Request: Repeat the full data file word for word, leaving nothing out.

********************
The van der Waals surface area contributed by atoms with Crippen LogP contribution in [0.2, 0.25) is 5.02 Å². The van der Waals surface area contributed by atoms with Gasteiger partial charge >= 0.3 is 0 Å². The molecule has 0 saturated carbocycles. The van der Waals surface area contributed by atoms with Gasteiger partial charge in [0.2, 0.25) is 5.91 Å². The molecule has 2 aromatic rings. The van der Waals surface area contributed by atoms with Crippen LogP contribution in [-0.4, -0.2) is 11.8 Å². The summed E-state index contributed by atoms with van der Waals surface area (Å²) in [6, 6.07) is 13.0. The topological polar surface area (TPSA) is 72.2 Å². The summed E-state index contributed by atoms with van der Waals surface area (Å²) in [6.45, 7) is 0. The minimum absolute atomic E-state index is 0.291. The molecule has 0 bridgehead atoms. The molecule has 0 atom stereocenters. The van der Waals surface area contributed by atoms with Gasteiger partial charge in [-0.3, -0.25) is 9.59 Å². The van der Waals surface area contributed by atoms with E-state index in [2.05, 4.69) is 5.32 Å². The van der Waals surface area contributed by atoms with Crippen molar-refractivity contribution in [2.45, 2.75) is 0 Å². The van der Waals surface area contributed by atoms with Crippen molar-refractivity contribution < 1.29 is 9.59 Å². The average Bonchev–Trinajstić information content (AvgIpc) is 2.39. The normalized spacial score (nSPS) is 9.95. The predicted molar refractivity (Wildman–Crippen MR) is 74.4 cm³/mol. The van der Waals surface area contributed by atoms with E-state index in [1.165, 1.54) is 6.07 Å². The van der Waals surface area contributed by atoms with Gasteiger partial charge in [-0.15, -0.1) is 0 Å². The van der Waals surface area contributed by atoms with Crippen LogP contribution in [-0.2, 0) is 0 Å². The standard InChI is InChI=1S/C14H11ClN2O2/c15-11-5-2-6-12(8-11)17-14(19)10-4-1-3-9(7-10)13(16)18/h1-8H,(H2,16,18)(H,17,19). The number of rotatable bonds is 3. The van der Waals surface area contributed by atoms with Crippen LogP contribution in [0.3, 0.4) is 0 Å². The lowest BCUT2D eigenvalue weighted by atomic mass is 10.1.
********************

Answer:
The van der Waals surface area contributed by atoms with Crippen LogP contribution in [0.2, 0.25) is 5.02 Å². The van der Waals surface area contributed by atoms with Gasteiger partial charge >= 0.3 is 0 Å². The molecule has 0 saturated carbocycles. The van der Waals surface area contributed by atoms with Gasteiger partial charge in [0.2, 0.25) is 5.91 Å². The molecule has 2 aromatic rings. The van der Waals surface area contributed by atoms with Crippen LogP contribution in [-0.4, -0.2) is 11.8 Å². The summed E-state index contributed by atoms with van der Waals surface area (Å²) in [6, 6.07) is 13.0. The topological polar surface area (TPSA) is 72.2 Å². The summed E-state index contributed by atoms with van der Waals surface area (Å²) in [6.45, 7) is 0. The minimum absolute atomic E-state index is 0.291. The molecule has 0 bridgehead atoms. The molecule has 0 atom stereocenters. The van der Waals surface area contributed by atoms with Gasteiger partial charge in [-0.3, -0.25) is 9.59 Å². The van der Waals surface area contributed by atoms with E-state index in [2.05, 4.69) is 5.32 Å². The van der Waals surface area contributed by atoms with Crippen molar-refractivity contribution in [2.45, 2.75) is 0 Å². The van der Waals surface area contributed by atoms with Crippen molar-refractivity contribution < 1.29 is 9.59 Å². The average Bonchev–Trinajstić information content (AvgIpc) is 2.39. The normalized spacial score (nSPS) is 9.95. The predicted molar refractivity (Wildman–Crippen MR) is 74.4 cm³/mol. The van der Waals surface area contributed by atoms with E-state index in [1.165, 1.54) is 6.07 Å². The van der Waals surface area contributed by atoms with Gasteiger partial charge in [-0.15, -0.1) is 0 Å². The van der Waals surface area contributed by atoms with Crippen LogP contribution in [-0.2, 0) is 0 Å². The standard InChI is InChI=1S/C14H11ClN2O2/c15-11-5-2-6-12(8-11)17-14(19)10-4-1-3-9(7-10)13(16)18/h1-8H,(H2,16,18)(H,17,19). The number of rotatable bonds is 3. The van der Waals surface area contributed by atoms with Crippen LogP contribution in [0.3, 0.4) is 0 Å². The lowest BCUT2D eigenvalue weighted by atomic mass is 10.1.